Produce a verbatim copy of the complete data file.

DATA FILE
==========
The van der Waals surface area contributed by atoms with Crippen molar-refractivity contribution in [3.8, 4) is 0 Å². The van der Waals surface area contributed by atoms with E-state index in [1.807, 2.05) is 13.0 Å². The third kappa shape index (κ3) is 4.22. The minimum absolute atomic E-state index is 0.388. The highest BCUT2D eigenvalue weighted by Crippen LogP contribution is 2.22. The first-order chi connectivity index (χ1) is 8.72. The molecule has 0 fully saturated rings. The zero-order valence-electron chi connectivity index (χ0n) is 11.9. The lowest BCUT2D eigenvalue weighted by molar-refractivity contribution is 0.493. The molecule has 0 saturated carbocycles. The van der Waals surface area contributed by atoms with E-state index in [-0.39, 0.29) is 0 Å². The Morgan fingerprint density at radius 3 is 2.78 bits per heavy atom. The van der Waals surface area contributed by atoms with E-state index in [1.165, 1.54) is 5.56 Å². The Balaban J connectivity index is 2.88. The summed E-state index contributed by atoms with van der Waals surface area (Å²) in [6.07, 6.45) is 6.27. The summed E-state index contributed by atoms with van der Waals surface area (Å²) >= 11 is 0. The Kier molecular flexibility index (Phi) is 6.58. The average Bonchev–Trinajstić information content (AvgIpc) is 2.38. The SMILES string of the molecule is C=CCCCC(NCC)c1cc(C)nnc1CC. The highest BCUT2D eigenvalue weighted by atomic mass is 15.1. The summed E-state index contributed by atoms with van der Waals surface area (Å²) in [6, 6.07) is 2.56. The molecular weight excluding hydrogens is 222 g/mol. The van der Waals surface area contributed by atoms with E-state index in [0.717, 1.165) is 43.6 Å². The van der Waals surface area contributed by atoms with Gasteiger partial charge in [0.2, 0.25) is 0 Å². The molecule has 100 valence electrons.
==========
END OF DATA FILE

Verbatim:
The van der Waals surface area contributed by atoms with Crippen molar-refractivity contribution in [3.8, 4) is 0 Å². The van der Waals surface area contributed by atoms with E-state index in [1.807, 2.05) is 13.0 Å². The third kappa shape index (κ3) is 4.22. The minimum absolute atomic E-state index is 0.388. The highest BCUT2D eigenvalue weighted by Crippen LogP contribution is 2.22. The first-order chi connectivity index (χ1) is 8.72. The molecule has 0 fully saturated rings. The zero-order valence-electron chi connectivity index (χ0n) is 11.9. The lowest BCUT2D eigenvalue weighted by molar-refractivity contribution is 0.493. The molecule has 0 saturated carbocycles. The van der Waals surface area contributed by atoms with E-state index in [-0.39, 0.29) is 0 Å². The Morgan fingerprint density at radius 3 is 2.78 bits per heavy atom. The van der Waals surface area contributed by atoms with E-state index in [1.165, 1.54) is 5.56 Å². The Balaban J connectivity index is 2.88. The summed E-state index contributed by atoms with van der Waals surface area (Å²) in [6.07, 6.45) is 6.27. The summed E-state index contributed by atoms with van der Waals surface area (Å²) >= 11 is 0. The Kier molecular flexibility index (Phi) is 6.58. The average Bonchev–Trinajstić information content (AvgIpc) is 2.38. The SMILES string of the molecule is C=CCCCC(NCC)c1cc(C)nnc1CC. The highest BCUT2D eigenvalue weighted by atomic mass is 15.1. The summed E-state index contributed by atoms with van der Waals surface area (Å²) in [6, 6.07) is 2.56. The molecular weight excluding hydrogens is 222 g/mol. The van der Waals surface area contributed by atoms with E-state index in [0.717, 1.165) is 43.6 Å². The van der Waals surface area contributed by atoms with Gasteiger partial charge in [0.2, 0.25) is 0 Å². The molecule has 100 valence electrons.